Inflation and Family Finances in 2023

By Published On: December 6th, 2023

We surveyed nearly 2,400 parents to determine how rising prices affect their everyday lives.

According to the U.S. Bureau of Labor Statistics, in October 2019, a gallon of milk cost $3.12, a pound of chicken cost $1.54, and a dozen eggs cost $1.28. Today, a gallon of milk costs $3.97, a pound of chicken is $1.96, and a dozen eggs will run you around $2.07. Now, an extra 85 cents for milk, 42 cents per pound of chicken, and 79 cents for a dozen eggs may not seem that extreme, but when you add those little increases up with the rise in prices of every other product in a typical grocery store run for a family, the bill grows significantly. 

And it’s not just prices at the grocery store that have risen over the last few years—it’s everywhere. Between 2021 and 2022, the cost of a pack of diapers went up by 20%, baby food rose 11.8%, and car seats increased 41%. Between October 2019 and September 2023, the price of a gallon of gas has risen by $1.32, and natural gas (for the home) increased by 34 cents per therm. The childcare crisis has only worsened, with a 6% price increase between July 2022 and July 2023. Finally, in 2023, health insurance premiums grew 7% from 2022, and they’re expected to increase again in 2024. The rising costs feel impossible to keep up with, and millions of families across income brackets have had no choice but to scale back on things they enjoy over the last few years in order to keep their children warm, fed, and clothed.

Still, even though most of us have felt the effects of rising costs, it doesn’t always appear that way. One quick scroll through Instagram will lead you to believe that everyone is going on lavish vacations, that you simply must stow away your skinny jeans and invest in wide-leg styles if you want to avoid looking like “a boring mom,” and that expensive meal delivery kits that save you 30 minutes at dinner time are worth the upcharge (on the already overpriced food). Feeling like you’re the only one having to cut back on expenses can bring a whole flood of emotions. But we’re here to tell you that you are not alone, despite what it seems. The Pregnancy & Newborn editorial team surveyed nearly 2,400 parents to find out how inflation has affected them over the last few years, and the results clearly indicate that more families are struggling with rising prices than many of us realize—in fact, 95% of survey respondents say they are feeling the effects of inflation.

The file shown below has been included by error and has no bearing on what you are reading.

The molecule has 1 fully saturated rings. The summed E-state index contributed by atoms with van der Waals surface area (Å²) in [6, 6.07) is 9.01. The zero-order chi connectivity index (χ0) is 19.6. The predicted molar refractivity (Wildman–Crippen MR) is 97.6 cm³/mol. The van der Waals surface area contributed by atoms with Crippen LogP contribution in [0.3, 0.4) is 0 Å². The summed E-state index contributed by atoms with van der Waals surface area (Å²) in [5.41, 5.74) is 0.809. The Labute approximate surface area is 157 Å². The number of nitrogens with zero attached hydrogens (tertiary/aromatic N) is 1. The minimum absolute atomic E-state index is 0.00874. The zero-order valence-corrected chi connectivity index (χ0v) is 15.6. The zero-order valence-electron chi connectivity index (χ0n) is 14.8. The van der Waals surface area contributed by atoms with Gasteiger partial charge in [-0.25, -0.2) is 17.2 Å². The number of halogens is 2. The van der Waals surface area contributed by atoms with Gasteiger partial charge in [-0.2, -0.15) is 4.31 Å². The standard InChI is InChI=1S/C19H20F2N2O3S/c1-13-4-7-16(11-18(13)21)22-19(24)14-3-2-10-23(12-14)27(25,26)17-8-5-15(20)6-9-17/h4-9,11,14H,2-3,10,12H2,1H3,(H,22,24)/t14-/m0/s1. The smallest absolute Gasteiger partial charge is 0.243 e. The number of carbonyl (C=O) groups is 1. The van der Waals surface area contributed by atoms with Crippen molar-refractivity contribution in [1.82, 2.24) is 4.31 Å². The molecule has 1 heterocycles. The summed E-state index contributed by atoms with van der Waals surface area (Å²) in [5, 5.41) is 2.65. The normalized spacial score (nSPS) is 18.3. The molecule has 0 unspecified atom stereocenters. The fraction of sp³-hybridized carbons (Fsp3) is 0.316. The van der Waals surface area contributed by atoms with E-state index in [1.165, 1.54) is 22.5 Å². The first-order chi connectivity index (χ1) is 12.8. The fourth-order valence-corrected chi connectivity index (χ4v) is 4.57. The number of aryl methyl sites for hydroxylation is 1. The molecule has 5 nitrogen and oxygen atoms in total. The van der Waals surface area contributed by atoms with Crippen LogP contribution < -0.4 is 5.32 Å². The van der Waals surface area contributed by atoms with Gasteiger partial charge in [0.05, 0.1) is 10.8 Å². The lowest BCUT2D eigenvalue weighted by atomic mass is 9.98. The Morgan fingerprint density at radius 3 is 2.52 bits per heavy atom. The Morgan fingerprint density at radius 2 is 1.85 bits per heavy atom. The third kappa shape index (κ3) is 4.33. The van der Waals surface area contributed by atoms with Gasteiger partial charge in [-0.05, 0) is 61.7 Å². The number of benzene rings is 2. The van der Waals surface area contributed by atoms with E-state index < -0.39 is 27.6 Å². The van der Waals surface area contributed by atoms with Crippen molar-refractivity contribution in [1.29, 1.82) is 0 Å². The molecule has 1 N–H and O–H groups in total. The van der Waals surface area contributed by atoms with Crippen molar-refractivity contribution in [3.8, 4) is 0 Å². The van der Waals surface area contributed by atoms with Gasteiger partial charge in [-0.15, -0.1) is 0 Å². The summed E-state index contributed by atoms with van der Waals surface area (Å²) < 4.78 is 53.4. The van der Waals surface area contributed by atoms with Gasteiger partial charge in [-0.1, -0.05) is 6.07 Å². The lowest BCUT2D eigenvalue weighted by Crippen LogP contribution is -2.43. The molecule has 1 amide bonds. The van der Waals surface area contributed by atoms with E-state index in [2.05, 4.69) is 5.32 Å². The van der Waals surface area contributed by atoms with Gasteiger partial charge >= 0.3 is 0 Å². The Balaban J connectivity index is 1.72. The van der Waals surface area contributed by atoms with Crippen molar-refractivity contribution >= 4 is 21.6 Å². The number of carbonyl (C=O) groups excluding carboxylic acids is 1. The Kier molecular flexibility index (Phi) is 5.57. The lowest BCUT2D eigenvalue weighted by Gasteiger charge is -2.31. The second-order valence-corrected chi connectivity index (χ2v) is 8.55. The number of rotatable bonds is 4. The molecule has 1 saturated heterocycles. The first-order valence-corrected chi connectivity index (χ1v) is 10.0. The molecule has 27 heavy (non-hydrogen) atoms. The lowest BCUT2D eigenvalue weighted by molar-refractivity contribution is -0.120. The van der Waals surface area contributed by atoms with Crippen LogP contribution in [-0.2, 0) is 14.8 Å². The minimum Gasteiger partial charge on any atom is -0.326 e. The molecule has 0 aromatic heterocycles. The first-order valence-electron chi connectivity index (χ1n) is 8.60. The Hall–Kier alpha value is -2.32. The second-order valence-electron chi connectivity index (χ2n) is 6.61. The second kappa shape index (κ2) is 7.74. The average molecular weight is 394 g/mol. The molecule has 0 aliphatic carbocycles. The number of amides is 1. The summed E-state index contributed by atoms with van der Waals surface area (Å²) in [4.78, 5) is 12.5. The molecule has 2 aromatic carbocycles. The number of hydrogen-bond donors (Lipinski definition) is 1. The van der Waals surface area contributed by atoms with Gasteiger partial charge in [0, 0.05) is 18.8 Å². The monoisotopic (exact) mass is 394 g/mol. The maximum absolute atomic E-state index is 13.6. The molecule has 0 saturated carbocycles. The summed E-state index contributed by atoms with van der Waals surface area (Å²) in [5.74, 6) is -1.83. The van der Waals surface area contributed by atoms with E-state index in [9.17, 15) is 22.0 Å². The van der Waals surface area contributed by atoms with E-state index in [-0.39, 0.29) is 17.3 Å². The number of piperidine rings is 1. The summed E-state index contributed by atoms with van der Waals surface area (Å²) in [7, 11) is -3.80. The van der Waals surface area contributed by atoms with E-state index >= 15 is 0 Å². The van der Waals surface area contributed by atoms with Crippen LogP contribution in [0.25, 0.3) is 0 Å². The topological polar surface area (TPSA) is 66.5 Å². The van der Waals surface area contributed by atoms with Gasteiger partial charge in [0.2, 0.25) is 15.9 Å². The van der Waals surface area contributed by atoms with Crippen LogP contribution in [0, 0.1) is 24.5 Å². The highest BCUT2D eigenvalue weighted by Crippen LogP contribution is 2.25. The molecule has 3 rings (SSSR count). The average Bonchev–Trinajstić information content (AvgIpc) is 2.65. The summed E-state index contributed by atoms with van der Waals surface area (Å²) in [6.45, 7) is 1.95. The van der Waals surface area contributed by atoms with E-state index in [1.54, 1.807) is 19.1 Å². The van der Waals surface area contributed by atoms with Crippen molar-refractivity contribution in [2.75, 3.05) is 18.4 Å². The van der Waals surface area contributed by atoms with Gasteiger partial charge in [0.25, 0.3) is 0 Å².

How We Got Here

Inflation is nothing new; in fact, it’s to be expected. The Federal Reserve aims for an annual inflation rate of about 2%. Of course, in some years, inflation may be a little lower or a little higher than 2%, but overall, the Federal Reserve raises and lowers interest rates to help control inflation and keep our economy as steady as possible. Unfortunately, things haven’t happened this way in the last few years, and more than half of our survey respondents say their current household income isn’t enough to cover the products and services required to meet their basic needs.

With any product, pricing is based on how much it costs to manufacture the item (including parts and labor) and supply and demand. When there is a surplus of supply and low demand, prices are low; when there isn’t enough supply to meet demand, prices go up. In early 2020, the start of the COVID-19 pandemic, much of the world came to a stop. For months, all across the globe, workers were sent home, factories shut down, and only essential employees were expected to show up for in-person jobs. This meant production in a lot of industries came to a halt, so supply decreased. 

During this time, in the U.S., the federal government was doing everything it could to avoid a rapid recession, including supplementing state unemployment programs, sending stimulus checks to millions of families, distributing paycheck protection program (PPP) loans with little oversight, significantly cutting interest rates (particularly affecting mortgages), and offering steep tax cuts to individuals and businesses. This kept the economy going, but with so many people stuck at home with nowhere to go and a little extra money in their bank accounts, they shopped. Soon enough, demand was much higher than supply on pretty much everything, so prices increased dramatically. 

By the second quarter of 2021, most industries were close to or back to their pre-pandemic output. Still, between December 2020 and December 2021, consumer prices (used to measure inflation) rose by 7%, the most significant jump our country had seen since 1981. Then, between December 2021 and December 2022, consumer prices increased again, this time by 6.5%. Why were prices still climbing long after supply had stabilized? This time, experts say, it was because the number of vacant jobs was much higher than the number of unemployed people, making it a job seeker’s market. This period was labeled “The Great Resignation,” as millions left their jobs for better pay, better benefits, and more growth opportunities. In order to compete in recruiting top talent, companies had to increase starting wages, leaving consumers to foot the bill with higher-priced products.

At this time, the Federal Reserve was also in the process of increasing interest rates. While this move was meant to help cool inflation, it negatively impacted mortgages; combined with years of dramatically rising home prices, it has made it increasingly more difficult for a family to afford a home in the U.S. As a result, 43% of our survey respondents said the rising costs associated with inflation have impacted their decision on where to live.